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Central Bank Policy impact

Has the Black Swan landed?

03 Mar 2020
Nitesh Shah, Director, Research


Nassim Taleb in his book on uncertainty defined “Black Swans”—extremely unpredictable events that have massive impacts on human society. One of the defining elements of Black Swans is that models can explain their existence after the fact. In September 2019 a report compiled at the request of the United Nations secretary-general said: “If it is true to say ‘what’s past is prologue’, then there is a very real threat of a rapidly moving, highly lethal pandemic of a respiratory pathogen killing 50 to 80 million people and wiping out nearly 5% of the world’s economy.”1 The report went largely unnoticed at the time of publication. It reads eerily like some of the central bank stability reports written in 2007: many risks were correctly identified, but the urgency of remedial action wasn’t there. That is the nature of risks in the tail. Come February 2020, the report to some is starting to read like a prophecy. Thankfully things aren’t that bad yet. But with close to half the population of China facing various forms of lock-down due to the coronavirus2 and many other parts of the world becoming affected (notably, Korea and Italy, where cases are growing at a rate that has taken many by surprise), the market is understandably experiencing extreme jitters. Haven assets are up: gold (+7.9% YTD), US 10-Year Treasuries (yield down from to 1.91% to 1.38 YTD%), US Dollar Basket (+3.0% YTD). While cyclical assets are down: oil (-13.9% YTD), BCOM Industrial metals (-8.9% YTD). Equity markets, which had largely ignored the threat (S&P 500, +5.1% in year to 19th February 2020), have given up all the gains so far this year in the past 3 trading days. The Chicago Board Options Exchange Volatility Index (VIX) has jumped to 25 (24th February 2020) from 14 a week ago (18th February 2020).

 

Getting clear data on how much demand has already declined at the epicentre (China) is difficult as data is already clouded by the lunar New Year (seasonally adjusting this data is fraught with difficulty). But we know that a sharp decline in flights, road journeys, factory activity (which can all be anecdotally monitored with satellites and thermal imagery) are likely to dent the demand for productive goods. In the 3rd February release of the Caixin China Manufacturing PMI3 press release, there wasn’t even a mention of the word ‘virus’. The PMI level was above the 50 demarcation between expansion and contraction. We expect the March 3rd release for February to be very different. We would be surprised if manufacturing is able to expand under current circumstances.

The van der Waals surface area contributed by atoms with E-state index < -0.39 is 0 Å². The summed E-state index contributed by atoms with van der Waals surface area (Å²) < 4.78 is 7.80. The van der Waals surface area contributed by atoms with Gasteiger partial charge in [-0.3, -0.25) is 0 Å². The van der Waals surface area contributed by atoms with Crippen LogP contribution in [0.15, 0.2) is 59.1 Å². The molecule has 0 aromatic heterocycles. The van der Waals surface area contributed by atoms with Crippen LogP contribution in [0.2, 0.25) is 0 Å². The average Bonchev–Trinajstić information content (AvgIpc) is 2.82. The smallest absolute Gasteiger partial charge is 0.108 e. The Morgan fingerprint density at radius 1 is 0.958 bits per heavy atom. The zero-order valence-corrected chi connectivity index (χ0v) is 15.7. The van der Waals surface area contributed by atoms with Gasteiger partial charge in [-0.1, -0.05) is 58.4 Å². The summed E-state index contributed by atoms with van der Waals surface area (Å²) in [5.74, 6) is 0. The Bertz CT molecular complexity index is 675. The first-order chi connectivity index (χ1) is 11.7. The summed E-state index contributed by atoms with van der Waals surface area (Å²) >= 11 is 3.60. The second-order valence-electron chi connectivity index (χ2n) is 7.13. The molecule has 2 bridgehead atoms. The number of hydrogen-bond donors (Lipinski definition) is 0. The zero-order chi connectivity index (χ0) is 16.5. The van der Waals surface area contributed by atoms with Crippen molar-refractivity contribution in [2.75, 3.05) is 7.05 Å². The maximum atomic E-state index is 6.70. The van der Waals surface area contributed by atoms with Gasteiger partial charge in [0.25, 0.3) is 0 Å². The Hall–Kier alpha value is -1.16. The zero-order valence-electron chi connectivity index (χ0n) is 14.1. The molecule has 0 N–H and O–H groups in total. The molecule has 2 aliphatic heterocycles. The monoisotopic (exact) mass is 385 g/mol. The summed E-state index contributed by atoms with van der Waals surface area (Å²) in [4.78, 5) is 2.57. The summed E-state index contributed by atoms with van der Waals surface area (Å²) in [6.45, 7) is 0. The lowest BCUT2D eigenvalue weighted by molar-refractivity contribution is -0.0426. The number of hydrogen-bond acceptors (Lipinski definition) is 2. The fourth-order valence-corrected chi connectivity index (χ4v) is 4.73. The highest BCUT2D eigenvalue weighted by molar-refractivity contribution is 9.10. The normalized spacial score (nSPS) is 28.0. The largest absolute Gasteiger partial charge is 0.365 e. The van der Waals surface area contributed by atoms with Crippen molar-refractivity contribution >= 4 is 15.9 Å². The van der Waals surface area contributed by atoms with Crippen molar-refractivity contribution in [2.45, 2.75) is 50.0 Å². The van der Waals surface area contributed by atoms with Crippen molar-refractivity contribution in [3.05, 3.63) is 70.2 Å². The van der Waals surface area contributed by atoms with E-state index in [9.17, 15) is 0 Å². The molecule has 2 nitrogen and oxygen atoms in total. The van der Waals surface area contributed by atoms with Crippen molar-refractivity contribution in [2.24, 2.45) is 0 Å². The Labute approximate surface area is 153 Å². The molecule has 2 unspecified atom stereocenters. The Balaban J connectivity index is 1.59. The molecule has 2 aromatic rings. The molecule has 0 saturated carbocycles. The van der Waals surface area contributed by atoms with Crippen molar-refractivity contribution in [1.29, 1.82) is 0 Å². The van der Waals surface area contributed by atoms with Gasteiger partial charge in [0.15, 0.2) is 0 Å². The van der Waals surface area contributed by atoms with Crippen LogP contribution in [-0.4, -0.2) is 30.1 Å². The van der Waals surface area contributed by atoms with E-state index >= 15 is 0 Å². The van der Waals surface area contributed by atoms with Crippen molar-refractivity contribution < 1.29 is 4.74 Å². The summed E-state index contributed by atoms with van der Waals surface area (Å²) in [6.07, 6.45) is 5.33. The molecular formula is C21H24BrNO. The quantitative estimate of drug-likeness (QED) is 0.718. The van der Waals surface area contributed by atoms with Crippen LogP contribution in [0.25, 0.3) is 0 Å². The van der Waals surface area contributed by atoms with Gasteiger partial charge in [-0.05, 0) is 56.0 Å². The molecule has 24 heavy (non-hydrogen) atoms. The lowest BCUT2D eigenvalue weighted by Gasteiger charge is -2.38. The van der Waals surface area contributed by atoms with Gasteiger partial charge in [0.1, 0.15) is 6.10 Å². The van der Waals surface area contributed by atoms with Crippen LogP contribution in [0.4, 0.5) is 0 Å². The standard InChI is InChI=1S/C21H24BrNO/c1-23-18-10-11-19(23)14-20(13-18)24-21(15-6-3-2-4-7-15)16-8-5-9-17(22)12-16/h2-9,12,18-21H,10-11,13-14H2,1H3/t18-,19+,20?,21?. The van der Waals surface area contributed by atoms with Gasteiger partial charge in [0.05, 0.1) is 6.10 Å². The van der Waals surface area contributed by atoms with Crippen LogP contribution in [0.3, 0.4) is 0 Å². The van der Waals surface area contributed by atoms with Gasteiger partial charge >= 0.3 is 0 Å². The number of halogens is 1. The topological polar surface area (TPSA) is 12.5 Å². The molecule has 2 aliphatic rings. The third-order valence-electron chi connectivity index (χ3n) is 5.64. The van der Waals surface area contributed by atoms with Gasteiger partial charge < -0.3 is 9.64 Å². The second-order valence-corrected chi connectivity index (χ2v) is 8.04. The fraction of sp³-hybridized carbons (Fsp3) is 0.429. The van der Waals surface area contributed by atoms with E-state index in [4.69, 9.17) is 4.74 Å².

For now, we expect defensive assets to continue to perform well. A tail-wind of momentum will introduce gold into portfolios that have largely ignored the asset class in the past. Meanwhile, cyclical assets will struggle to perform under the cloud of doubt placed on demand. However, should this just be another false dawn, for example, if the contagion is contained and vaccines are developed quickly, we could see fantastic bargain hunting opportunities open up. There are some commodities like, oil which under the auspiciousness of a cartel that controls 60% of global production, that could get a boost in the near term from a production cut.

 

 

Source 

1“A WORLD AT RISK, Inaugural Annual report on global preparedness for health emergencies”, September 2019, by Global Preparedness Monitoring Board created by the United Nations Secretary-General

2New York Times, 17 February 2020: “At least 760 million people — slightly over half the country’s population — are under various kinds of lockdown.”

3Purchasing Managers' Index

 

 

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Central Bank Policy impact, Market Volatility, Fixed Income, Equities, Gold


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